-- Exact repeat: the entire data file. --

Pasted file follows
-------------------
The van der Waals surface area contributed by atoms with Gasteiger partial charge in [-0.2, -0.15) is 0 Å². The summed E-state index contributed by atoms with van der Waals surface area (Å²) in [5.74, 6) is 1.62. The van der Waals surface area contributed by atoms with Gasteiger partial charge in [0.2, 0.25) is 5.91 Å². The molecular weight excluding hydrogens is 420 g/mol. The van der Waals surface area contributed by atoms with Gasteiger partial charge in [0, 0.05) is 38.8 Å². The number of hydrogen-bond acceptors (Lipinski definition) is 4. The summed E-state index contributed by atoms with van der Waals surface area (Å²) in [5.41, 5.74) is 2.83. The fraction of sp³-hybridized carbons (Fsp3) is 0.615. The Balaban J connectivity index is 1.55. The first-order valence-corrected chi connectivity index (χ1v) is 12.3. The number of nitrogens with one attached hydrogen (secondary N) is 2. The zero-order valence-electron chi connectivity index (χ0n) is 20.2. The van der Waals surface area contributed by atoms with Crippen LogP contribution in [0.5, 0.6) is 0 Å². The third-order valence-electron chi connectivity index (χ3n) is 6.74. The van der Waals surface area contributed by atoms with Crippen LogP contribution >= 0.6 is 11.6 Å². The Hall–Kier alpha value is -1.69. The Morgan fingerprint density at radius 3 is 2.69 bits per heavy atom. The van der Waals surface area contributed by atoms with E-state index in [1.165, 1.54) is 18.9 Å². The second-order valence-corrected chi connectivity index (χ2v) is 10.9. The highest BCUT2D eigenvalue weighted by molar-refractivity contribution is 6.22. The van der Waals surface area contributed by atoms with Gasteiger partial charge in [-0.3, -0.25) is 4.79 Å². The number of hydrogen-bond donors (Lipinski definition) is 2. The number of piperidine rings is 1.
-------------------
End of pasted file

The van der Waals surface area contributed by atoms with Gasteiger partial charge in [-0.2, -0.15) is 0 Å². The summed E-state index contributed by atoms with van der Waals surface area (Å²) in [5.74, 6) is 1.62. The van der Waals surface area contributed by atoms with Gasteiger partial charge in [0.2, 0.25) is 5.91 Å². The molecular weight excluding hydrogens is 420 g/mol. The van der Waals surface area contributed by atoms with Gasteiger partial charge in [0, 0.05) is 38.8 Å². The number of hydrogen-bond acceptors (Lipinski definition) is 4. The summed E-state index contributed by atoms with van der Waals surface area (Å²) in [5.41, 5.74) is 2.83. The fraction of sp³-hybridized carbons (Fsp3) is 0.615. The Balaban J connectivity index is 1.55. The first-order valence-corrected chi connectivity index (χ1v) is 12.3. The number of nitrogens with one attached hydrogen (secondary N) is 2. The zero-order valence-electron chi connectivity index (χ0n) is 20.2. The van der Waals surface area contributed by atoms with Crippen LogP contribution in [0.5, 0.6) is 0 Å². The third-order valence-electron chi connectivity index (χ3n) is 6.74. The van der Waals surface area contributed by atoms with Crippen LogP contribution >= 0.6 is 11.6 Å². The Hall–Kier alpha value is -1.69. The Morgan fingerprint density at radius 3 is 2.69 bits per heavy atom. The van der Waals surface area contributed by atoms with E-state index in [1.165, 1.54) is 18.9 Å². The second-order valence-corrected chi connectivity index (χ2v) is 10.9. The highest BCUT2D eigenvalue weighted by molar-refractivity contribution is 6.22. The van der Waals surface area contributed by atoms with Gasteiger partial charge in [-0.3, -0.25) is 4.79 Å². The number of hydrogen-bond donors (Lipinski definition) is 2. The number of piperidine rings is 1.